Miss Piggy returns, dressed as Abraham Lincoln: "Ahem! Four score and seven years ago, our fathers brought forth upon this --" Kermit interrupts: "Piggy! You're four score and seven years too early for this play!" He pushes her out the door again.
Fozzie, still battling with Gonzo, says, "Fie upon you, sir! Fie! Kermit! (Go away!) Kermit, are you sure the Continental Congress was really like this?" Kermit answers, "Well, actually, yes, it was."
Fozzie: "But where will it end?"
Kermit: "Well, in their case, it ended in the Declaration of Independence, and the founding of the United States of America."
Fozzie: "And in our case?"
Kermit: "What else? Song cue!"
The cast yells, "You're welcome!", and they go into a musical number -- "Brotherhood of Man," from How to Succeed in Business Without Really Trying.
Kermit: There is a brotherhood of man...
Cast: A benevolent brotherhood of man...
Fozzie: A noble tie that binds
Gonzo: All human hearts and minds
Cast: Into a brotherhood of man!
Ernie and Bert march by playing a fife and drum, with Grover carrying the flag, a la Archibald Macneal Willard's painting "The Spirit of '76" (also known as "Yankee Doodle"). They're followed by a group of penguins and chickens, singing "When the Saints Go Marching In". Fozzie cries, "Modulate!", the cast merges the two songs, ending with a rousing final chorus of "Brotherhood of Man," with everyone waving flags with 13 stars.
As they reach the climax of the song -- "into a Brotherhood of Man!" -- Miss Piggy returns, dressed as the Statue of Liberty, to add "... and Women!" The Muppets bow as the audience applauds.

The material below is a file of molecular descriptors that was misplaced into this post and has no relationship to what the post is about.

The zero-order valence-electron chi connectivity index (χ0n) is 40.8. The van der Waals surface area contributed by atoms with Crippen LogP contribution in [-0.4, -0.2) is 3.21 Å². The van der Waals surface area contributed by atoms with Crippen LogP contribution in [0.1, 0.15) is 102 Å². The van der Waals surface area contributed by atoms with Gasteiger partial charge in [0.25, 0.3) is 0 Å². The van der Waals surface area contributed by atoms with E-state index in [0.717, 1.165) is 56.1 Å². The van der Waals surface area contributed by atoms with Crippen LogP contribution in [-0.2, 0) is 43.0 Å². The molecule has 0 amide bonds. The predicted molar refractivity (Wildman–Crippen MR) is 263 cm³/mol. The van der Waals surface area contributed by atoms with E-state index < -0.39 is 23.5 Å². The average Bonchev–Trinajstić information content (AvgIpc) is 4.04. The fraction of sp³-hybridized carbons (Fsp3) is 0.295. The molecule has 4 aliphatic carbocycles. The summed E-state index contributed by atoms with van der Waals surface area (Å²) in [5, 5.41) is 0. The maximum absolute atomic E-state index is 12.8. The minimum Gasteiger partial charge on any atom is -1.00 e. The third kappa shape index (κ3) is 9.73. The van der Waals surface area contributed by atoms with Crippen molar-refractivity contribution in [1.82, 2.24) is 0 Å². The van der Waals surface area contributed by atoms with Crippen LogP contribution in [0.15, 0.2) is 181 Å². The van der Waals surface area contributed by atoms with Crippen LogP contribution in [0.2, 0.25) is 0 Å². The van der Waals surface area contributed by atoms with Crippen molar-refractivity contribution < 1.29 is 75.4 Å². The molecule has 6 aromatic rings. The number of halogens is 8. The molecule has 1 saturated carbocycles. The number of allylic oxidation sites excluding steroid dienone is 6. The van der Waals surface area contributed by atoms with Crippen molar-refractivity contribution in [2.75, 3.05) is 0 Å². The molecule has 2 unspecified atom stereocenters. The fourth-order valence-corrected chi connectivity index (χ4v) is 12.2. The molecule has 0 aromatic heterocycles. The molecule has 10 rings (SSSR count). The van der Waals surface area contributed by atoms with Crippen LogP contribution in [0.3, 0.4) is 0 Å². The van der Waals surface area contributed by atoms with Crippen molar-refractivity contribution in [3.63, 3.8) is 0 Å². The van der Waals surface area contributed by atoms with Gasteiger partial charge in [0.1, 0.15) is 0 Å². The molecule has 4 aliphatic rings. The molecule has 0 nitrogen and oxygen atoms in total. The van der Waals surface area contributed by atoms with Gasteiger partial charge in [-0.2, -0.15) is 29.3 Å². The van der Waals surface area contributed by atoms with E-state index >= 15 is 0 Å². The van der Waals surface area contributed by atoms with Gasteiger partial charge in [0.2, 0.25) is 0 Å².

Writing credits for the Muppet segment were given to Jerry Juhl and Peter Stone (who wrote the book for the musical 1776), with the note that this was a "Jim Henson's Muppet segment based on the play 1776.")
A New York Times article on March 21, "Is This Entertainment Special Promoting a Special Interest?", reported that the show was criticized for promoting a political viewpoint:
"Although I Love Liberty has styled itself as a non-political and non-controversial salute to such American values as freedom, patriotism and tolerance, Moral Majority officials (who haven't yet seen the show) have already attacked it as a thinly veiled effort to promote Mr. Lear's liberal political views... In a typical segment, six actors appear on stage to articulate some of the complaints of ethnic and minority groups. 'I am an angry black,' says LeVar Burton, portraying a working-class black man, who is unhappy over the high unemployment rate. 'America hasn't worked that well for me,' he concludes, 'but I love my country.' He is followed by a Hispanic, an American Indian, a woman, a homosexual and a middle-class white male - all of whom tell why they are angry and why, despite dissatifactions, they still feel a strong allegiance to the United States... Discussing I Love Liberty in a recent interview, Mr. Lear said the special tries, in a similar way, to show that a diversity of viewpoints is part of the American tradition. 'This country has lived in turmoil, and our strength comes out of that turmoil,' he said. The show's patriotic theme, he added, is an effort to show that loving one's country is 'not the private province of the far right.'"